Sunday, July 15, 2012

Thinking About Angels

We often talk about under-used (and over-used) monsters in D&D, but I rarely hear people bring up angels as an underused monsters. But think about it ... aside from the railroady-save-the-world-from-elder-evil games, most D&D concerns a bunch of plunderers and tomb robbers. Even though some might be, technically, lawful, why wouldn't some angelic vengeance show up once in a while when the party violates a consecrated tomb and carries away the burial goods or busts in on some humanoids who aren't, at that moment, breaking God's Law (or Whoever's Law) and slaughter them wholesale, carting away their treasures. Angels in the game seem to just show up when a (technically) Lawful character summons them for help.

"Sure, mortal, I understand how hard it is to murder your way to riches. Let me help you out with some free healing because you're technically on my team!"

I think there are a few reasons why this attitude predominates.

1) In a culture with Judeo-Christian roots (whether you believe or not, the roots are there), fighting angels seems wrong - i.e. not just non-lawful, but deeply chaotic. Fine for an "Evil Campaign" perhaps, but just weird otherwise.

2) The GM/Ref is "God". You can fight berserkers, orcs, basilisks, balrogs, flail snails, etc. all day long, and it makes sense, because they're just supposed to be there. But if an angel shows up and scolds the party with a fireball, it must be because the GM is trying to punish you for wrecking his dungeon/world.

3) History might be another problem. For generations, supposed believers in The Book wore their religion on their sleeve while engaging in plunder and slaughter. Angels didn't punish them, so why should they punish us? We often posit - "What would a fantasy world be like if The Gods were real?", but not  - "What would a fantasy world be like if Vengeful Enforcers of the Ten Commandments were real?".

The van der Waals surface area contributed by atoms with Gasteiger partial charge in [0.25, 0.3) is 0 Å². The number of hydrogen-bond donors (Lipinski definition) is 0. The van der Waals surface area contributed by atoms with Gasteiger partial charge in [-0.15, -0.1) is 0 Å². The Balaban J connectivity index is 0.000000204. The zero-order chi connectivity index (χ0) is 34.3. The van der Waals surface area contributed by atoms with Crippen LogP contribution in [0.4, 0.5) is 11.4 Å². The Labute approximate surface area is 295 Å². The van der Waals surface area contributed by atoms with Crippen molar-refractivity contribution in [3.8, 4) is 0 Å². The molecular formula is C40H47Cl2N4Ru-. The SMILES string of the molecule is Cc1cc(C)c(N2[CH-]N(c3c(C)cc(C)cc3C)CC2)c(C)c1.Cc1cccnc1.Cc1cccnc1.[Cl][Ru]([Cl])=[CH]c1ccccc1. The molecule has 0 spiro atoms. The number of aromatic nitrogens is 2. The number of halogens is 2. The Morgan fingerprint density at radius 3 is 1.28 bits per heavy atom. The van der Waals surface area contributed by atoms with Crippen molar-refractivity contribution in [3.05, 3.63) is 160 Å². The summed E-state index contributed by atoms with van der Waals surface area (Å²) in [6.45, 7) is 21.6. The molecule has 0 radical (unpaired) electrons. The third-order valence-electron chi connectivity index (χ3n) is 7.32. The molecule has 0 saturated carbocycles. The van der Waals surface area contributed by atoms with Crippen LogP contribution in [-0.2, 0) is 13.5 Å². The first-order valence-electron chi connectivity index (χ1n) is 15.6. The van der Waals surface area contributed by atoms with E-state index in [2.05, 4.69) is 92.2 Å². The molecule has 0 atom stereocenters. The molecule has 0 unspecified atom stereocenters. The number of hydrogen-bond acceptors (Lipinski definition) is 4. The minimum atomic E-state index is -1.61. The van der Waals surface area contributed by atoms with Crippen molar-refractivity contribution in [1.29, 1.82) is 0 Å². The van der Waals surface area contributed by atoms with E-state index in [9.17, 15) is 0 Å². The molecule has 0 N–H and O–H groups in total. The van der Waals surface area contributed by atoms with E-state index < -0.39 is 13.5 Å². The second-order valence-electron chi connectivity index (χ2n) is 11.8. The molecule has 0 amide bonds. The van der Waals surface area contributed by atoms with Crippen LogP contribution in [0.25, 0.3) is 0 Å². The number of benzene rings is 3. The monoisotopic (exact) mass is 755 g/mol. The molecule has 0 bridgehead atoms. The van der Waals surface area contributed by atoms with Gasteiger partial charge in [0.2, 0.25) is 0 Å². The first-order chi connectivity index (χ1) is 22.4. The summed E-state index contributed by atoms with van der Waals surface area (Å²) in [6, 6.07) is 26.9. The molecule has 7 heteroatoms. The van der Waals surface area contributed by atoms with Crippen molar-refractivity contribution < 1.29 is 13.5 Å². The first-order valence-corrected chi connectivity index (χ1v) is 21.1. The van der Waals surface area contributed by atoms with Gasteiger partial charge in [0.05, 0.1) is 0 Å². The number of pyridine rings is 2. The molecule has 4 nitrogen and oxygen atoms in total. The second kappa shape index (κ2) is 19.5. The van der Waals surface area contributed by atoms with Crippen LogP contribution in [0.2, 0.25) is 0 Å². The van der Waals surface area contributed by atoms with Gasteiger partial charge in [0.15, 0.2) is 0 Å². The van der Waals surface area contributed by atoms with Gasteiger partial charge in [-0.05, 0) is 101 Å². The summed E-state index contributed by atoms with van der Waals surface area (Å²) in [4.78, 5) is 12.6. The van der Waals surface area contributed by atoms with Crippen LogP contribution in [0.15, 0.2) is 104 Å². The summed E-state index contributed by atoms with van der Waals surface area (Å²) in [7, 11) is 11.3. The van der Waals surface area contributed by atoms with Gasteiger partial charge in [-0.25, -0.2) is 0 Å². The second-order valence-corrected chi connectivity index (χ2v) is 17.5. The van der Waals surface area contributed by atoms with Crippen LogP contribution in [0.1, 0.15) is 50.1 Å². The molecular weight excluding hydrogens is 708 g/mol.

4) Finally, we tend to take a very soft, Michael Landon sort of view of angels in popular culture. You know, technically the adventurers are the good guys (or at least mostly focus their killing and robbing on evil folks), so, you know, the angels are kinda sorta on their side.

But how about a more unforgiving view of angels. Angels are relentless enforcers of the deity or deities of Law on the Material Plane. They take orders from an entity that is right, by definition, always right (maybe this entity is always right in your campaign, or maybe Lawful entities think he/she/it always is). "Thou shalt not kill" isn't a suggestion, its a rule. You go around killing things, even wicked things, and eventually you're going to run into some divine interference (maybe a cumulative 1% chance per killing, first you tangle with a lesser deva, and then work your way up to a Solar).

These are angels that encourage the concept of "martyrdom for one's beliefs" (i.e. pacifism in the face of sure death, 'cause the point is to die with your alignment intact, not with the most XP or GP), not the "muscular Christianity" of the 19th century. Steal a pound of gold, lose a pound of flesh. It's a different view of angels than we usually get, but isn't that the point? Players won't see it coming, and you can finally get some use out of the those solars, planetars, devas, archons, eladrin, etc. that are taking up space in your favorite monster book.